A hop stand is something JK has been doing since he first met Luke Nicholas of Epic Brewing in New Zealand. Luke has been making and still makes some of the best beers in New Zealand for one very good reason, he went to the US and learnt from the top brewers over there. JK remembers it was one fairly boozy night in 2008 at the Malthouse in Wellington, he was drinking either Epic Armageddon or Epic Mayhem and was amazed at the aroma and at the flavour… “how could I brew beer like this, everything I was reading told me that I was doing things right…I should have better beer?” He thought. So he asked Luke who very kindly divulged his knowledge on the subject.
It turns out that what the Americans and Luke were doing was loading their hop additions at the end of the boil ignoring traditional brewing techniques. What this means is that you don’t work out your IBUs and your boil hop amounts first, you do that last. The first thing you do is work out how many grams per litre (g/L) aroma and flavour hops the beer requires. This can be anywhere between 2-10 g/L or more. A nice starting point for low gravity beers is 5 g/L from this you can work out what the bitterness contribution to the beer is.
Alpha acids will continue to isomerise after flameout until the temperature of the wort reaches about 79°C. Homebrewers trying to calculate a beer’s IBUs will need to ‘guesstimate’ how much isomerisation is occurring. The closer the wort is to 100°C the higher the alpha acid isomerisation rate. To do this, we can look to professional brewers for some guidelines. Ultimately, however, the thermal capacity of a professional 60bbl whirlpool vessel is quite different than 20 L of homebrew! So the comparisons can only be rough guidelines at best.
From JK’s own experience with extended hop stands in 20 L batches to 10bbl, a 3-5% utilisation rate for whirlpool hops seems reasonable.
|Use this table to work our your hop utilisation rate for your whirlpool hops
So instead of the traditional additions at 30, 15, 7, 5 and 1 minutes all the hops are added at the end of the boil, what JK calls a hop stand.
This allows the hops added at flameout to release their essential oils into the wort, while minimising the vaporisation of these essential oils, adding a kick of hop flavour and aroma as well as what can best be described as a smooth bitterness.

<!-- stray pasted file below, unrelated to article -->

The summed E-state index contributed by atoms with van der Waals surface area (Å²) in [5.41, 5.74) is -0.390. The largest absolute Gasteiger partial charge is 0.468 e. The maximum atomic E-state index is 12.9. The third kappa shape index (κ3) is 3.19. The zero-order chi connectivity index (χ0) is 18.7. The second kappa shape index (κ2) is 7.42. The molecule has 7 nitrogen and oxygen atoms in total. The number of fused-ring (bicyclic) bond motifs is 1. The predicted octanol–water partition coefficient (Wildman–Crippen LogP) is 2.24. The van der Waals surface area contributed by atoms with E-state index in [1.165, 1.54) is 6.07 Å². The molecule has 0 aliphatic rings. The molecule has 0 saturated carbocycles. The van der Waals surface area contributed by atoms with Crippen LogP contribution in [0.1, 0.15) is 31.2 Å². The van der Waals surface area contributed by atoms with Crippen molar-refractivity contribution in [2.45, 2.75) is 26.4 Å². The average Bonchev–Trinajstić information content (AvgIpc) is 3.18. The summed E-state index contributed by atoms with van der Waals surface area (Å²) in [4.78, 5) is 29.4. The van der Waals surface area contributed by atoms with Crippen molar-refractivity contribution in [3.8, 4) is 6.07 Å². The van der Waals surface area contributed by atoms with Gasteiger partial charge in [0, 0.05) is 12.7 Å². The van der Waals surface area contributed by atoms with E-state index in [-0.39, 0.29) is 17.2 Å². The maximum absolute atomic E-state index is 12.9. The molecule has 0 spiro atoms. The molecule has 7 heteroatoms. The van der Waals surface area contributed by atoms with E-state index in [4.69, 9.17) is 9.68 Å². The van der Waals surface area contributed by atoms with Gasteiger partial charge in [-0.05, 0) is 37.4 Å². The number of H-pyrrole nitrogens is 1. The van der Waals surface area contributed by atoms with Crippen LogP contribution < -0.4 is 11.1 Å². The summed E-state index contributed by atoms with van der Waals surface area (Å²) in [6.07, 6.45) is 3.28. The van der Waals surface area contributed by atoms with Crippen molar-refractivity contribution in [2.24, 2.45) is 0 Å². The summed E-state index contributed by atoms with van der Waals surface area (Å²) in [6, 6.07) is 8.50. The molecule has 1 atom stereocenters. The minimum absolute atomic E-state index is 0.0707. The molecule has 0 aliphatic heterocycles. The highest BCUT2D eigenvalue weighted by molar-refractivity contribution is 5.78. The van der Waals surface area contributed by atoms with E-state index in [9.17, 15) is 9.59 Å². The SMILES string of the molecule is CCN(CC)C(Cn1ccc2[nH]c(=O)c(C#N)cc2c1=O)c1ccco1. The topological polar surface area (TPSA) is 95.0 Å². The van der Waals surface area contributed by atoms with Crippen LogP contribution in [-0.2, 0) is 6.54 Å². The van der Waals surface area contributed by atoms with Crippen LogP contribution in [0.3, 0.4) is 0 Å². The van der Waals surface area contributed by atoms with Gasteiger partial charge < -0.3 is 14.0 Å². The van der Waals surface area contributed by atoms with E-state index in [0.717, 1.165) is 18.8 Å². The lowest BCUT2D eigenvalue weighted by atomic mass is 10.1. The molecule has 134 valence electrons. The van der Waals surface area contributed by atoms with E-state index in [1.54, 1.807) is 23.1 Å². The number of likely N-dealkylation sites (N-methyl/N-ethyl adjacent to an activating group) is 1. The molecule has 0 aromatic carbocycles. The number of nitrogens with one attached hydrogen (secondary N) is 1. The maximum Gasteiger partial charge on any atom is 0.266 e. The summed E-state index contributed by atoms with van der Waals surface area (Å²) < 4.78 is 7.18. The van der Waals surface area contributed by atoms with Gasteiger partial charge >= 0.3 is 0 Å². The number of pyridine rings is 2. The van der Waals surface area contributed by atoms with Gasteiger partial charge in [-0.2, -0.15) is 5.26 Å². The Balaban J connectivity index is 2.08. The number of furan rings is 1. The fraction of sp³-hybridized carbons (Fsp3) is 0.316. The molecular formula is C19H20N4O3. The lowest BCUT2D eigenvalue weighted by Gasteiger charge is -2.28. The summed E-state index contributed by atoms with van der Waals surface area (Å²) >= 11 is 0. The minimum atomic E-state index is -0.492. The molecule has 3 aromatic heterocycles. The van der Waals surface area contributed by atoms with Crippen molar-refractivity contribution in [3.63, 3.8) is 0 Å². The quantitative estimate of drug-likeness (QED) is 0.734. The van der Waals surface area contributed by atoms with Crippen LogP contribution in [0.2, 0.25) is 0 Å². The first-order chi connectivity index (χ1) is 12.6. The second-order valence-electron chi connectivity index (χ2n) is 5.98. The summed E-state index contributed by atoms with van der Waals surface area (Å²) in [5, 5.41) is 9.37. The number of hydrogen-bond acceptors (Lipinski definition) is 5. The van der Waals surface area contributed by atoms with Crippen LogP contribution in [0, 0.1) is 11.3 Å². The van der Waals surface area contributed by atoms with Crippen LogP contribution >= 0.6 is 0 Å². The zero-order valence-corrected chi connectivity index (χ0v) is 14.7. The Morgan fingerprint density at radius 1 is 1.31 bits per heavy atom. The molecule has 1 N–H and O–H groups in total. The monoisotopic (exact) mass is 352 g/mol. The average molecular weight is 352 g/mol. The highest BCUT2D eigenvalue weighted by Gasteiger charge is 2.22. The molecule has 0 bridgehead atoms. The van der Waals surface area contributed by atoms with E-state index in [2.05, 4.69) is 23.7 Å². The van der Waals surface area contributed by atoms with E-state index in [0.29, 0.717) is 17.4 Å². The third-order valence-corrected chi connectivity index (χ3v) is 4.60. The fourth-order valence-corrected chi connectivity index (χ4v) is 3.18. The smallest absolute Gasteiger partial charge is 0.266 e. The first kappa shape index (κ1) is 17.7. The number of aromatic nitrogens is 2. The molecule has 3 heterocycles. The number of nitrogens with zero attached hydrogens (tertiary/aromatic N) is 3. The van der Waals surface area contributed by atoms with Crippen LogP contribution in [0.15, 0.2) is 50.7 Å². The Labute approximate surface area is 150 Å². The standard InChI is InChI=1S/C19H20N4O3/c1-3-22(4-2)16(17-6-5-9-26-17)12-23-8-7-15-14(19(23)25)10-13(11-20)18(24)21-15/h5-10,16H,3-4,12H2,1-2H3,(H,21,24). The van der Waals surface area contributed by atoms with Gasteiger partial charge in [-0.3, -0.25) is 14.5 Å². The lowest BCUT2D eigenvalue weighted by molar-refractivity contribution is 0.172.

At wort boiling temperatures, ALL hop essential oils have surpassed their flashpoints, so a vigorous boil will drive them off fairly quickly. The best way to think about the driving off process is in terms of half-lives. The lower the flashpoint, the faster the oil vaporises and the faster the half-life. The longer the hops are boiled and the lower the flashpoint, the less the essential oil will impact the beer. In effect, hop stand hopping removes the rolling boil (for the hop stand hops), lowering the temperature of the wort and therefore reducing the vaporisation rate of the essential oils, allowing the essential oils to really “soak in” to the wort. The specifics of the “soak in” process is still very much a grey area but the idea is that essential oils will be retained in the beer longer and enhance the hop flavour and aroma of the finished beer.
A hop stand is simply allowing the boiled wort an extended contact period with the flameout hops prior to chilling the wort. Professional brewers typically create a whirlpool either in their kettle or in a separate whirlpool vessel with the hot wort and the ensuing vortex creates a cone shaped pile in the centre of the vessel made up of the unwanted trub and left over hop material. Whether on purpose or inadvertently, pro brewers were giving their flameout hops extended contact time with the wort. This allows the hops added at flameout a period to release their essential oils into the wort, while minimising the vaporisation of these essential oils. In essence, adding a kick of hop flavour and aroma while also adding what can best be described as a smooth bitterness. In short, whirlpool hopping can add significantly to the hop flavour and aroma of beer.
The second factor to consider is the length of your hop stand. There are no right or wrong answers, but anywhere from 10 minutes to 90 minutes can be employed. JK worries a little about leaving his hops to stand for too long, he doesn’t want DMS reforming so as a rule he hop stands for 30 minutes, giving the hops a good stir after 10 minutes.
Try it when you’re next brewing and see the impact it has on your beer.